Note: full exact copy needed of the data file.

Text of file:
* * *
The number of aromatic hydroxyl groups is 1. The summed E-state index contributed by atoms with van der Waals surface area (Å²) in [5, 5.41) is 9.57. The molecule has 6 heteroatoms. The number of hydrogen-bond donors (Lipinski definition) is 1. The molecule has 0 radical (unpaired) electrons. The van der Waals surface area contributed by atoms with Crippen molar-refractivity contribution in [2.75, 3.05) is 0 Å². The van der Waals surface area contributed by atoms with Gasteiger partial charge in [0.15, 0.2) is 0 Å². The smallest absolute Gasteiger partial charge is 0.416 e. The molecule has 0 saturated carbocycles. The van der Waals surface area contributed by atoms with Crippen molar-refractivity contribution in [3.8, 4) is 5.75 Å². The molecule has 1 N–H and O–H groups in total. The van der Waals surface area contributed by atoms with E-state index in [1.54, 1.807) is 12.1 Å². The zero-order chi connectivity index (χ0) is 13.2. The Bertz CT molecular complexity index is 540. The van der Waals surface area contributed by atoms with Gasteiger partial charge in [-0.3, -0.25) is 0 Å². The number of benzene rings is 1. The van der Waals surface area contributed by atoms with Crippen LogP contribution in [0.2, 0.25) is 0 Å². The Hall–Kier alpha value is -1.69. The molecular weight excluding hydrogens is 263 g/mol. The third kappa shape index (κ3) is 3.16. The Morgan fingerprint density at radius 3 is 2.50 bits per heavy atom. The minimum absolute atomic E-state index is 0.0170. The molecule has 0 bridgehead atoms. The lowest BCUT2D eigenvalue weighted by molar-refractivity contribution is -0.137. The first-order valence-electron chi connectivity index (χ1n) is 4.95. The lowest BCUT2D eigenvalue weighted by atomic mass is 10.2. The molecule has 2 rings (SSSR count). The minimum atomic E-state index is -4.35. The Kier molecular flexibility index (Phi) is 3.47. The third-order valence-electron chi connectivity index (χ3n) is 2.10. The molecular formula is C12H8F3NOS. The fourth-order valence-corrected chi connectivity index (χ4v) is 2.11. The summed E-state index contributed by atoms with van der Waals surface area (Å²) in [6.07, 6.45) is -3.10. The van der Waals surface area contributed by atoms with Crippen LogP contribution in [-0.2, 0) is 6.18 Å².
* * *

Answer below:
The number of aromatic hydroxyl groups is 1. The summed E-state index contributed by atoms with van der Waals surface area (Å²) in [5, 5.41) is 9.57. The molecule has 6 heteroatoms. The number of hydrogen-bond donors (Lipinski definition) is 1. The molecule has 0 radical (unpaired) electrons. The van der Waals surface area contributed by atoms with Crippen molar-refractivity contribution in [2.75, 3.05) is 0 Å². The van der Waals surface area contributed by atoms with Gasteiger partial charge in [0.15, 0.2) is 0 Å². The smallest absolute Gasteiger partial charge is 0.416 e. The molecule has 0 saturated carbocycles. The van der Waals surface area contributed by atoms with Crippen molar-refractivity contribution in [3.8, 4) is 5.75 Å². The molecule has 1 N–H and O–H groups in total. The van der Waals surface area contributed by atoms with E-state index in [1.54, 1.807) is 12.1 Å². The zero-order chi connectivity index (χ0) is 13.2. The Bertz CT molecular complexity index is 540. The van der Waals surface area contributed by atoms with Gasteiger partial charge in [-0.3, -0.25) is 0 Å². The number of benzene rings is 1. The van der Waals surface area contributed by atoms with Crippen LogP contribution in [0.2, 0.25) is 0 Å². The Hall–Kier alpha value is -1.69. The molecular weight excluding hydrogens is 263 g/mol. The third kappa shape index (κ3) is 3.16. The Morgan fingerprint density at radius 3 is 2.50 bits per heavy atom. The minimum absolute atomic E-state index is 0.0170. The molecule has 0 bridgehead atoms. The lowest BCUT2D eigenvalue weighted by molar-refractivity contribution is -0.137. The first-order valence-electron chi connectivity index (χ1n) is 4.95. The lowest BCUT2D eigenvalue weighted by atomic mass is 10.2. The molecule has 2 rings (SSSR count). The minimum atomic E-state index is -4.35. The Kier molecular flexibility index (Phi) is 3.47. The third-order valence-electron chi connectivity index (χ3n) is 2.10. The molecular formula is C12H8F3NOS. The fourth-order valence-corrected chi connectivity index (χ4v) is 2.11. The summed E-state index contributed by atoms with van der Waals surface area (Å²) in [6.07, 6.45) is -3.10. The van der Waals surface area contributed by atoms with Crippen LogP contribution in [-0.2, 0) is 6.18 Å².